Understanding the Montessori Method: The Importance of Practical Life
The Montessori Method is often a mystery to a lot of parents. They may have heard of Montessori, but have no understanding of its ideology. Over the next several months, we will dive more deeply into the Five Key Learning Areas of Montessori and how children develop academically and socially. These five areas include:
- Practical Life
In the Montessori classroom, children encounter shelves and spaces devoted to each area. The materials and activities are meticulously laid out from left to right, top to bottom, and easiest to hardest. This order has direct and indirect aims, but essential to this order is helping children isolate one challenge at a time, which helps them build confidence as they overcome their individual obstacles.
Meaning and Purpose of Practical Life
Practical Life includes life skills that develop confidence, independence, coordination, concentration, self-awareness, and self-control. Categories of Practical Life include:
- Control of Movement
- Care of Self
- Care of Environment
- Grace & Courtesy
Parents may wonder, “How do these activities help my child develop academically?” The answer is simple: in order for children to excel in subjects such as language and mathematics, children need to learn concentration first. Concentration is the key to a child’s academic success!
It is in the Practical Life area of the classroom, that children learn this fundamental skill through practice and repetition of everyday life activities.
Children are naturally curious and want to know how things work around them. The everyday activities and exercises that children learn through Practical Life are important and teach them to function in their own environment, while also helping them find their place and purpose in their world and culture.
Control of Movement
These shelves offer everyday activities such as pouring, spooning, tonging, folding, and stringing. These activities not only enhance fine motor skills, but also develop order, concentration, coordination, and independence.
Care of Self
Activities on these shelves also help children develop independence as they learn how to care for themselves. Here, children find activities such as dressing frames where they learn how to button, zip, and tie. These frames directly teach the children how to dress themselves. More importantly, these activities promote longer periods of concentration and strengthen their hand muscles – which is key as they learn to write.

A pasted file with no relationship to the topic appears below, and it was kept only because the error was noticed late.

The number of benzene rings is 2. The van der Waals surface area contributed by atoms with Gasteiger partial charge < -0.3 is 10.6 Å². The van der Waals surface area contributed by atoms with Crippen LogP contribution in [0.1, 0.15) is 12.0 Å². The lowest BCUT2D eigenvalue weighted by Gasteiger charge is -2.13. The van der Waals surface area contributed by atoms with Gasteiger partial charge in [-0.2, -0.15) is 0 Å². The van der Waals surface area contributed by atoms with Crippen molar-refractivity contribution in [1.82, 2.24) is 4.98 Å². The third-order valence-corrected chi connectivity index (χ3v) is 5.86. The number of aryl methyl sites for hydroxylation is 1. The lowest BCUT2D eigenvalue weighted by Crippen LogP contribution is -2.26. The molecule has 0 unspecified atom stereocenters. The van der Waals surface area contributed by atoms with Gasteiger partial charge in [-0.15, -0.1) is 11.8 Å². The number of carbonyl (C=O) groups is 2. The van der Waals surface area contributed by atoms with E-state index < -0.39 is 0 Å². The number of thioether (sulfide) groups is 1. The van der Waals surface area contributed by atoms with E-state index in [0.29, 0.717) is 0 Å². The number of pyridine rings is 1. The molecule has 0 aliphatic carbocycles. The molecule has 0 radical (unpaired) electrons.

Care of Environment
Activities found on these shelves teach children how to maintain their environment. Here, children learn how to sweep, dust, set the table, wash dishes, and clean up spills. When children become involved in the care of their homes and classroom, it creates a sense of pride and builds self-control and self-confidence. And, more importantly, they are enhancing their concentration skills.
Grace and Courtesy
Social interaction is a cornerstone of our existence. While there aren’t any shelves dedicated to these skills, children learn through example. Teachers are the biggest models of Grace and Courtesy, and children build strong characters as they learn good manners, empathy and respect by participating in the classroom under the direction of their teachers . Perseverance is an indirect result of this modeling, which is an important characteristic of future success – not only in the Montessori classroom but also in life.
Overall, children love the Practical Life area, as it allows them to do “adult work” in a child size environment. With more and more success comes greater confidence. When children believe in themselves, they realize they are capable of tackling any task through repetition and perseverance. The concentration children develop through Practical Life will aid them in future skills and accomplishments in the more academic areas of the Montessori curriculum.